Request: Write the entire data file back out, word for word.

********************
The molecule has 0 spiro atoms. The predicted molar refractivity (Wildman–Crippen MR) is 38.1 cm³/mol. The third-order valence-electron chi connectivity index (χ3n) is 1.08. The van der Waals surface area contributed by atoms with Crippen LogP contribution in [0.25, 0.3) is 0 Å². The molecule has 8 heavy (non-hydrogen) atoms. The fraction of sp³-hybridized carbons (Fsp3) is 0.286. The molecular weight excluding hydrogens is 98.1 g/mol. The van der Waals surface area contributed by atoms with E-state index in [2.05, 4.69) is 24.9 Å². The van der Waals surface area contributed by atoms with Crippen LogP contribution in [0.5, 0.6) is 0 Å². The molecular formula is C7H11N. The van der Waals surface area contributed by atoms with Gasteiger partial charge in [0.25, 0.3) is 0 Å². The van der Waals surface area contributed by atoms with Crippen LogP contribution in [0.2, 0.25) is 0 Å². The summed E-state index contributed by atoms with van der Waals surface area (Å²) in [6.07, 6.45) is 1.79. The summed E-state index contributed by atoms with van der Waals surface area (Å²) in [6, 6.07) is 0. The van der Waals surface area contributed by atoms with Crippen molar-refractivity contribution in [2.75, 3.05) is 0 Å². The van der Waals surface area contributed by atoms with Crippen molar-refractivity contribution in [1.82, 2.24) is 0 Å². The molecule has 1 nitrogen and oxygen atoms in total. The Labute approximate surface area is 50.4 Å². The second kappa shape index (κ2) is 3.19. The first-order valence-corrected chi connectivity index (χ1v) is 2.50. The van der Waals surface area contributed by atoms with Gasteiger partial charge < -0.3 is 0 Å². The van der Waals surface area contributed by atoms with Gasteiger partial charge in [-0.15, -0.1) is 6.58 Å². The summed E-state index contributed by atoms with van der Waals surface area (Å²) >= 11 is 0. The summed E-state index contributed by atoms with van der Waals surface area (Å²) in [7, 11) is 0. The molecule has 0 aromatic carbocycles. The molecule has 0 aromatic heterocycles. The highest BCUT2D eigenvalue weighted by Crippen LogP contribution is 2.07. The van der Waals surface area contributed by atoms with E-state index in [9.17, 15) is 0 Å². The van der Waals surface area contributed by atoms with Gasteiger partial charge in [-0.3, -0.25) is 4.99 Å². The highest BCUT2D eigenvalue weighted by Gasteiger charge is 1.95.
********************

The molecule has 0 spiro atoms. The predicted molar refractivity (Wildman–Crippen MR) is 38.1 cm³/mol. The third-order valence-electron chi connectivity index (χ3n) is 1.08. The van der Waals surface area contributed by atoms with Crippen LogP contribution in [0.25, 0.3) is 0 Å². The molecule has 8 heavy (non-hydrogen) atoms. The fraction of sp³-hybridized carbons (Fsp3) is 0.286. The molecular weight excluding hydrogens is 98.1 g/mol. The van der Waals surface area contributed by atoms with E-state index in [2.05, 4.69) is 24.9 Å². The van der Waals surface area contributed by atoms with Crippen LogP contribution in [0.5, 0.6) is 0 Å². The molecular formula is C7H11N. The van der Waals surface area contributed by atoms with Gasteiger partial charge in [0.25, 0.3) is 0 Å². The van der Waals surface area contributed by atoms with Crippen LogP contribution in [0.2, 0.25) is 0 Å². The summed E-state index contributed by atoms with van der Waals surface area (Å²) in [6.07, 6.45) is 1.79. The summed E-state index contributed by atoms with van der Waals surface area (Å²) in [6, 6.07) is 0. The van der Waals surface area contributed by atoms with Crippen molar-refractivity contribution in [2.75, 3.05) is 0 Å². The van der Waals surface area contributed by atoms with Crippen molar-refractivity contribution in [1.82, 2.24) is 0 Å². The molecule has 1 nitrogen and oxygen atoms in total. The Labute approximate surface area is 50.4 Å². The second kappa shape index (κ2) is 3.19. The first-order valence-corrected chi connectivity index (χ1v) is 2.50. The van der Waals surface area contributed by atoms with Gasteiger partial charge < -0.3 is 0 Å². The van der Waals surface area contributed by atoms with Gasteiger partial charge in [-0.15, -0.1) is 6.58 Å². The summed E-state index contributed by atoms with van der Waals surface area (Å²) >= 11 is 0. The summed E-state index contributed by atoms with van der Waals surface area (Å²) in [7, 11) is 0. The molecule has 0 aromatic carbocycles. The molecule has 0 aromatic heterocycles. The highest BCUT2D eigenvalue weighted by Crippen LogP contribution is 2.07. The van der Waals surface area contributed by atoms with E-state index in [9.17, 15) is 0 Å². The van der Waals surface area contributed by atoms with Gasteiger partial charge in [-0.3, -0.25) is 4.99 Å². The highest BCUT2D eigenvalue weighted by Gasteiger charge is 1.95.